Vampire Weekend, .

Laura Prior 17/02/2010

"This one goes out to the undergrad students out there, and all the post-grads chasing that PHD!", Vampire Weekend's Erza Keonig chirps before playing a double-prep-whammy of "Campus" and "Oxford Comma", semi-knowingly. It's this mix of clever-clever student arrogance, "appreciation" of non-strictly Western, white guitar music and unashamadly earnest enthusiasm which would hypocritically perish their sacs in a blender if they came from oh, say, Battle and called themselves Keane.

It seems like the most obvious point in the world, but if Vampire Weekend were English and not American, everyone would hate their guts. Since they're soooOC though, have tufty hair like Kurt from Glee and - more importantly - a bejillion amazing songs, everyone's rightly up their bums all over the world. They're a boffin, musical hybrid of Beach Boys, Radiohead and a mercifully unhateful version of the twats at your uni who used pretentious words out of context all the time, listening to reggae and whose parents owned second homes in Cornwall.

Tonight in Brixton Academy though, they're tight, effortlessly suave and attract the curiousity of Radiohead's Ed O'Brien and - oh! - Adam Buxton, c/o "Adam & Joe". Opener "White Sky"'s chorus of ectsatic falsetto squealing is Sigur Ros being tickled into ecstasy, and along with "California English" demonstrates tufty Erza's giddy readiness to wiggle his voice around the place.

They're such fun, live and on CD, that a 15% reduction in bangers on Contra doesn't affect tonight as much as it could. Even slightly limp noodles like "Run", and bit-too-blunt new single "Giving up the Gun" are rendered passable with the spectacle of cool chandelier lights, assorted instrumentalists and amended backdrop of the Contra art, with piercing red/green LED lights occasionally possessing that plummy girl's eyes like that Exorcist girl. Plus, the singer talks bollocks all the way through which is always corny yet entertaining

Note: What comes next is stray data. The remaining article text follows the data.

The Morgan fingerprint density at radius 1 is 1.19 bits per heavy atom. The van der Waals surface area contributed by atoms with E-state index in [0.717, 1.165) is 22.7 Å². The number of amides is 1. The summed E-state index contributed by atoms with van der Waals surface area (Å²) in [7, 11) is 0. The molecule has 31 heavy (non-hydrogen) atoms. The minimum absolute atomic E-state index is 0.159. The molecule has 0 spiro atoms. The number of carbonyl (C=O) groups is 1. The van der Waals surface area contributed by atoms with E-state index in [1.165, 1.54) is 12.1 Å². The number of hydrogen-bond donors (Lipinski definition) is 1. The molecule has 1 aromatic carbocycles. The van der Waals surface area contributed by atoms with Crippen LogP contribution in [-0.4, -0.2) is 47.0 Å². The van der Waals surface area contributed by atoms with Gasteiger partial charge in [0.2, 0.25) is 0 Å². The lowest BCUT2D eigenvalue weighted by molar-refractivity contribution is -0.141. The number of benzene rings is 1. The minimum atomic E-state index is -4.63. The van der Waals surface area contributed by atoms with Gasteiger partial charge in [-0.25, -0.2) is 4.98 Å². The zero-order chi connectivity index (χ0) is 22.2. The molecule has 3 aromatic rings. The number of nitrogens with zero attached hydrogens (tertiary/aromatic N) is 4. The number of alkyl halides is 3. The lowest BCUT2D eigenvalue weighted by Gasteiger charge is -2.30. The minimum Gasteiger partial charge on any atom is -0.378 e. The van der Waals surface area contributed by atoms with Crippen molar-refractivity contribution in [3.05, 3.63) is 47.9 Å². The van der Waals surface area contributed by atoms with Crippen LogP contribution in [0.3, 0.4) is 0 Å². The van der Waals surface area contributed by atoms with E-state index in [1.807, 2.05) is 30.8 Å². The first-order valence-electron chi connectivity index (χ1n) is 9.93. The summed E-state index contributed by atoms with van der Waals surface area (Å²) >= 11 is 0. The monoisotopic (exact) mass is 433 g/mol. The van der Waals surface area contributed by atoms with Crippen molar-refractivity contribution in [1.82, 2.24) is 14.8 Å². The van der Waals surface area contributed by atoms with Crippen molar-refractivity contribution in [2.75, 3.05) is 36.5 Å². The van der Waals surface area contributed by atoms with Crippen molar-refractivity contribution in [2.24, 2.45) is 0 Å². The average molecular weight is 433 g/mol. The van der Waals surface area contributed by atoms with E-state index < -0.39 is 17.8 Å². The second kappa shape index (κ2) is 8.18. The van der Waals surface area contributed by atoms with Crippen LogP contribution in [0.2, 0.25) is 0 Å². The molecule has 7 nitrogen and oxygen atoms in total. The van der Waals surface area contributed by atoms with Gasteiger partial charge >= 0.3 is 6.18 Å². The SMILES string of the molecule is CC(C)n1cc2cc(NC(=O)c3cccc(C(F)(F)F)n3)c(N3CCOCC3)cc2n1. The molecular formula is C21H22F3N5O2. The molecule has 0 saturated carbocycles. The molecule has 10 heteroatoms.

A good and bad thing is they play everything you want them to, and everything you don't. The whizzing, drunk pan-pipe-breakdown of "A-Punk", lovely call-and-surf-yell wiggler "Cape Cod Kwassa Kwassa" and MIA sampling "Diplomat's Son" are as exciting as songs like "Taxi Cab", "One (Blake's got a new face)" and "Ottman" are boring. The latter is played as part of a four encore bonanza, and luckily isn't the last tune. "Walcott" is. That was better.

They're maybe a bit too cocksure, but they're still more exciting and wicked than all the other boys in checked shirts and fluffy hair, still dreaming they're in Catcher in the Rye.